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MSU hosts 14th annual Cesar Chavez and Dolores Huerta Commemorative Celebration

March 26, 2024
Amanda Flores and Elias Lopez are speaking about the value of migrant agriculture at the Kellogg Center on March 25, 2024.
Amanda Flores and Elias Lopez are speaking about the value of migrant agriculture at the Kellogg Center on March 25, 2024. —

Last night, Michigan State University hosted its 14th annual Cesar Chavez and Dolores Huerta Commemorative Celebration at the Kellogg Hotel and Conference Center. 

The event featured workshops earlier in the day, with the commemoration taking place in the evening. The Celebration Committee Co-Chairs Amanda Flores and Elias Lopez introduced the event; they were followed by Sofia Acevedo and Daniel Oropeza, two United Farm Workers of America organizers at MSU, who presented the Farmworker’s Prayer.

MSU President Kevin Guskeiwicz offered remarks on the importance of the commemoration, as well as the university’s commitment to diversity, equity and inclusion

The theme of the event was Cosechando Nuestros Sueños, which translated means "Harvesting Our Dreams." In his introduction, Lopez noted this theme reflects the American dream that so many migrant farm workers seek when they move to the United States. He spoke to the sacrifices made and hope they have to provide their children with a better future. 

Following introductory speeches, the keynote address of the event was given by Mónica Ramírez, founder and president of Justice for Migrant Women, a policy and administrative advocacy group.

Ramirez acknowledged the significance of Farmworkers Awareness Week, as well as the work of Cesar Chavez and Dolores Huerte. There is much work that still needs to be done, she said.

At the end of her keynote speech, Ramirez encouraged students and community members in the audience to dream and work, despite obstacles.

“The harvest multiples,” Ramirez said. “And it will continue to multiply for the fulfillment and betterment of all of us.”

During the event dinner, Mariachi son de Mexico performed for the event's attendees. Following the performance, there was an awards ceremony with awards presented by Hispanic/Latino Commission of Michigan Executive Director Isabel Montemayor-Vasquez.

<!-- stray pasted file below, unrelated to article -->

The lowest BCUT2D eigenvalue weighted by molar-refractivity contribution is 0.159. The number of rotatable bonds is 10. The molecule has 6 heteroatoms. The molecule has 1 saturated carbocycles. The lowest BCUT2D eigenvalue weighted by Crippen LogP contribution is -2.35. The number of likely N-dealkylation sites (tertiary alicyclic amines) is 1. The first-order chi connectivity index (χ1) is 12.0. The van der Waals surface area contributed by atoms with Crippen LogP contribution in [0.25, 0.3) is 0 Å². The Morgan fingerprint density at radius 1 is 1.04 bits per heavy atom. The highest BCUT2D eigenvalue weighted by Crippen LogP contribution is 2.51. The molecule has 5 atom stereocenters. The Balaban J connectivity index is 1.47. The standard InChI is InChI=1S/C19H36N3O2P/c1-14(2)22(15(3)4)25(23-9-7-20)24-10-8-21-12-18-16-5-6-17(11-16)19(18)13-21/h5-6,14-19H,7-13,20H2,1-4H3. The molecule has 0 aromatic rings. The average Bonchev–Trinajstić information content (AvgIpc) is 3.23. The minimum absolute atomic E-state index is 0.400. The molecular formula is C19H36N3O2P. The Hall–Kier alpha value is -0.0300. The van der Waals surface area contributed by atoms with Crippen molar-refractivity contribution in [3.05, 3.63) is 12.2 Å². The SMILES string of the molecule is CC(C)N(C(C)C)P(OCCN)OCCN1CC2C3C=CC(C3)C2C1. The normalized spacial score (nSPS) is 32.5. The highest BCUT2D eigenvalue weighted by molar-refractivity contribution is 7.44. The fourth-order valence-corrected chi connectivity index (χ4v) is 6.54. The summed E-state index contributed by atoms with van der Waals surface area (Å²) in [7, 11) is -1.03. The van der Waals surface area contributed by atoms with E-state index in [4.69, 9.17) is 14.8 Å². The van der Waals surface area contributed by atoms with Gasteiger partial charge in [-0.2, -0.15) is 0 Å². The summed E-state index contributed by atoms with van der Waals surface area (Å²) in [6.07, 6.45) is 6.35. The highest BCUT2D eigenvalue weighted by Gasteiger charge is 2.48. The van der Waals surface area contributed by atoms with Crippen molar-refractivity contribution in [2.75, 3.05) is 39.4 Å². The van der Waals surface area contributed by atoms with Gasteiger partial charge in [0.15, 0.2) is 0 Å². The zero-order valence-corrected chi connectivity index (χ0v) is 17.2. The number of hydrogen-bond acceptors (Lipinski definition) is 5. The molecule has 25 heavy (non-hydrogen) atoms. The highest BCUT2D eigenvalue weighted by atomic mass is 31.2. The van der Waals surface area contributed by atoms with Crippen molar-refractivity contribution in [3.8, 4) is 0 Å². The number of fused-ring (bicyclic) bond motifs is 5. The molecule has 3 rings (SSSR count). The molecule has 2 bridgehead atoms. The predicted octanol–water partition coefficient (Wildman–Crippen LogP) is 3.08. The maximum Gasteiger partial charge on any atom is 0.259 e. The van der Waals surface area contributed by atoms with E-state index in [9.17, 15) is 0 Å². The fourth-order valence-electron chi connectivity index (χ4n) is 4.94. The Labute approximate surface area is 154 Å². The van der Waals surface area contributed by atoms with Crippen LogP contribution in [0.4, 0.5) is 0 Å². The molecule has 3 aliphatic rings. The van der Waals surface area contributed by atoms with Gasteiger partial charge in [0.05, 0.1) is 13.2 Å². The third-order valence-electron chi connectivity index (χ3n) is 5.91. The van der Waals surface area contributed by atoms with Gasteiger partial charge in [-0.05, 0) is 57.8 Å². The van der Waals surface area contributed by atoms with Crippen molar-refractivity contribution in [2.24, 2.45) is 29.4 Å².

Awards were given for Faculty of the Year to Patricia Marin, Staff of the Year to Rachel Perez, Latinx Grassroots Organization of the Year to Timetzalimet and Student of the Year to both George Ramirez Madrigal and Frank Duarte

The event came to a close with a performance by former MSU student Kiara Zarate. Zarate performed "De Colores," a song she said was personal for her and all farm workers. 

“(The song) was very important and very pivotal in migrant farm workers and seasonal farmworkers lives,” Zarate said. “My mom told me that my grandpa would sing this while he was working and it was kind of like a song of hope for the farmworkers.”

Zarate said performing this song and being able to dedicate it to her grandparents, Procoro De Leon, Maria De Leon, Elias Zarate and Consuelo Zarate, was important for her because she aims to keep representing them in all that she does

“If you look at the lyrics of the song, it talks about like, ‘look at the beautiful colors, look at the beautiful birds that come and sing to us, look at the sounds that we hear,’” Zarate said. “It's a great representation of that hope and strength that farmworkers have had forever, and it might be a hard job to do, but they're passionate about it, because they know that they're providing food for people and it's amazing.”

This representation is also a part of why Event Committee Co-Chair and Senior Associate Director of the College Assistance Migrant Program at MSU, Elias Lopez, believes the event is important. Not only is the event a means of commemorating Chavez and Huerta, Lopez said, but it is also a way to bring attention to the needs, challenges and issues that are still extremely present in the farming community. 

“I think that to a certain extent, there's no information or knowledge about who's putting food on our tables,” Lopez said. “And then here at Michigan State, we have a whole program dedicated to supporting farmworkers students … There's many people on this campus that still don't know that farmworkers are right here on our campus.”

Lopez added that the commemoration also provided the CAMP program and MSU community with a unique opportunity for recognition.

“There's very few times in the year that we have an opportunity to do, you know, to bring programming that highlights the contributions and the work that our students' families are doing,” he said

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To have events like this at an institution like MSU, Lopez said, is a responsibility that the school has with its commitment to diversity, equity and inclusion and also to its students.

“If we're not creating spaces where we are educating people to be able to learn about different cultures, understand people from different walks of life, then we're doing students a disservice,” Lopez said


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